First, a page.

Thursday, July 18

Do away with old negative practices, Bidayuhs told


KUCHING: Some Bidayuh traditional practices are no longer relevant in this modern era and ought to be discontinued; lest they become a stumbling block to the community.

Infrastructure Development and Communications Minister Dato Sri Michael Manyin noted that one of these ‘old cultures’ was the strong spirit of communalism.

“The Bidayuhs would share everything they have with the rest of community. To them, every member must have equal standing – none should be more or less than the next person.

“They want everybody to be at the same level with them – to the extent that if someone began to climb higher, the others would do their best to pull him down.

“This is what I call the ‘crab culture’ but gladly, this one (culture) has been discarded,” he said here yesterday after launching the book ‘Etnik Bidayuh: Budaya dan Warisan’ (The Bidayuh Ethnicity: Culture and Heritage) authored by social science lecturer Charlie Ungang from the Teachers’ Training Institute (IPG) Batu Lintang Campus.

Another ‘progress-hindering culture’, Manyin said, was the belief in many taboos.

“For example, it is a taboo (for the Bidayuhs) to go to the farm or do any work when a fellow villager dies; or when they had bad dreams. These are examples of cultures that are obstacles to progress; ones that we must dispose of if we want to be on par with other communities.”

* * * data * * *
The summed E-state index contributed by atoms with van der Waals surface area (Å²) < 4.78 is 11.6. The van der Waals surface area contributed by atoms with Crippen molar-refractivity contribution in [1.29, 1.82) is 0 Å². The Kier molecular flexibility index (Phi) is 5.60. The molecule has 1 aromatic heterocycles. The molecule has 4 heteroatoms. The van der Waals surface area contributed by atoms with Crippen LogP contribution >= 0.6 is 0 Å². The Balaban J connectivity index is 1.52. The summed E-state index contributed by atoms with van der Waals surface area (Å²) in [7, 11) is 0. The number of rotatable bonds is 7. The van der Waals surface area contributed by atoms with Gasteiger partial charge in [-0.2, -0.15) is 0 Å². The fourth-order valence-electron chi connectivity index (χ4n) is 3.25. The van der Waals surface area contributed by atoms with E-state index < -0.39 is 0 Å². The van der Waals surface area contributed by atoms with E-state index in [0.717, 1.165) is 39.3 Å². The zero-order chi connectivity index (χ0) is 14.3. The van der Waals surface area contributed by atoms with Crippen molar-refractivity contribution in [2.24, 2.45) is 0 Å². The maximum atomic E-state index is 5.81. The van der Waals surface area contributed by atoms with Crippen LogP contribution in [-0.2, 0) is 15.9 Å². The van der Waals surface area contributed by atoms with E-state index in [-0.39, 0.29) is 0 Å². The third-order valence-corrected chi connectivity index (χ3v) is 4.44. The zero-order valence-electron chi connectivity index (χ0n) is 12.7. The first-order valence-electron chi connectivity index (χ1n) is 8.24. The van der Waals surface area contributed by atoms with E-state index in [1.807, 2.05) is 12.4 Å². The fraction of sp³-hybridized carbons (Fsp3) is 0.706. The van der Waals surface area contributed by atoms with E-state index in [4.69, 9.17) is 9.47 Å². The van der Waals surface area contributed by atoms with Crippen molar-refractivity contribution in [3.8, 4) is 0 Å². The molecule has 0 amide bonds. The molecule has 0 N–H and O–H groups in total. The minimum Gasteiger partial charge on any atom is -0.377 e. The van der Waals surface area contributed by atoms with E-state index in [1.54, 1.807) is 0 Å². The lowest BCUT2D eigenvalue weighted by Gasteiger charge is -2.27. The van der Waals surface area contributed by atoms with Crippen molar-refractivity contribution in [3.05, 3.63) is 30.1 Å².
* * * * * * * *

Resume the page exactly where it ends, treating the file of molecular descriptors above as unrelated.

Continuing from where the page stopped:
Having said this, Manyin also acknowledged that not all Bidayuh cultures were bad and as such, he praised Charlie for his efforts and research in writing the book.

“By reading the book, the Bidayuhs will know more about their own cultures, enabling them to make their own assessment on which ones should be promoted further, or which should be discarded.”

On another subject, Manyin proposed for the phrase ‘terima kasih’ – which is ‘thank you’ in Malay – to be officially accepted as a Bidayuh term.

“It seems that we don’t have any Bidayuh word to express our gratitude whenever people give us something – as if our community does not feel grateful when receiving things from others.

“Probably, we Bidayuhs have different ways of expressing our thanks such as through our cheerful gestures. Still, I would like to suggest and endorse that ‘terima kasih’ be accepted as the Bidayuh term to say ‘thank you’ – same as the Malays,” he said.